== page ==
Love is never ever ever selfish.
Love is never present when there are excuses or narratives or explanations. Love does not coexist with those things.
Love is black and white in terms of its presence. It’s either evident or it is absent.
If a person’s behavior is selfish, the only love involved is the individual’s love of self – not of others.
Love is pure. And love is also honest. We cannot make something not honest and not pure into love. There either is love or there is not.
Love is not just a feeling, it’s a commitment. Be it love with a partner or a friend or a parent or a child. And because it’s a commitment, people can sometimes learn that they cannot count on it once any commitment by that person has been broken.
Children learn to believe in love, or not, at a very young age. They learn to trust in love, or not, at a very young age. They learn to live and love and treat others appropriately, or not, at a very young age. They learn based on the behavior of the adults in their lives, and they carry those lessons into adulthood. Those lessons are either their compass or their baggage.
It’s our job as parents to be the absolute best example we can be. We will certainly fail at times because we’re human. But it’s our responsibility to work on those failures, to admit to our children when we’re in the wrong, and to constantly strive to be better. We’re not the parents of animals that primarily need love and care – we’re the parents of little human people who will emulate us and learn about love from us, and we need to behave like it. It’s our job as humans to be good people, and if we become parents that responsibility grows – we will be accountable for how well or how poorly we managed our human and parental responsibilities, in this life and the next.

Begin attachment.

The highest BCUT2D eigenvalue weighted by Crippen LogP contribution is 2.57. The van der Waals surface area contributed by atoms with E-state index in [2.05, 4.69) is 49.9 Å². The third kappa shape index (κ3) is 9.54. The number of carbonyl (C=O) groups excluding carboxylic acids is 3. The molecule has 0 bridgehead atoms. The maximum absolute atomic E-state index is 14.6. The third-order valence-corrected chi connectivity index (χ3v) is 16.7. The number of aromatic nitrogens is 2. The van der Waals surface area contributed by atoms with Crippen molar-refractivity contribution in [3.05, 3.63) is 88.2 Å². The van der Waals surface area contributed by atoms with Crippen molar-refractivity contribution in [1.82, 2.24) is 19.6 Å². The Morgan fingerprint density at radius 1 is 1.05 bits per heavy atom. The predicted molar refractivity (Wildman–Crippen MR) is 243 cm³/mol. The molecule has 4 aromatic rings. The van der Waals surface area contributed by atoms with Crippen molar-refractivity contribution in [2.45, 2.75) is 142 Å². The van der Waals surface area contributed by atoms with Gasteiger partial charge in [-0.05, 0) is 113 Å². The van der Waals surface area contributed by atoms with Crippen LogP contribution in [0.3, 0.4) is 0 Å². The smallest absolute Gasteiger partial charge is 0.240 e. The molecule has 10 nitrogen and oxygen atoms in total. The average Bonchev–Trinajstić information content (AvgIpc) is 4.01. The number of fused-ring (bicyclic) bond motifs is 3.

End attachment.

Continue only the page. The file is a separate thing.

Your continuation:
I can’t read 1 Corinthians 13 and say that even half of those statements apply to me. I keep a record of wrong doings. I get upset with others. I’m sometimes rude. I don’t patiently accept all things. And the truth is I’m not sure I want to work at changing all those behaviors. In some ways I want to remember wrong doings because I think it may help me make more informed decisions now. I have a lot to learn and a long way to go. I’m not the one who cheated, but that doesn’t make me a saint or any “better” at love. I didn’t sleep with my boss, but that doesn’t make me a saint or any “better” at love. I didn’t commit adultery, but that doesn’t make me a saint or any “better” at love.
I feel the weight of the example I must constantly set. That weight is heavy some days. I worry about the example everyone in the girls’ lives sets – the messages we all send with our behavior. I fail greatly some days and that weighs on me because there’s really no second shot at many things. What my girls learn now about love and trust and commitment and honesty will be the compass or the baggage that they carry into adulthood.
1 Corinthians 13: 4-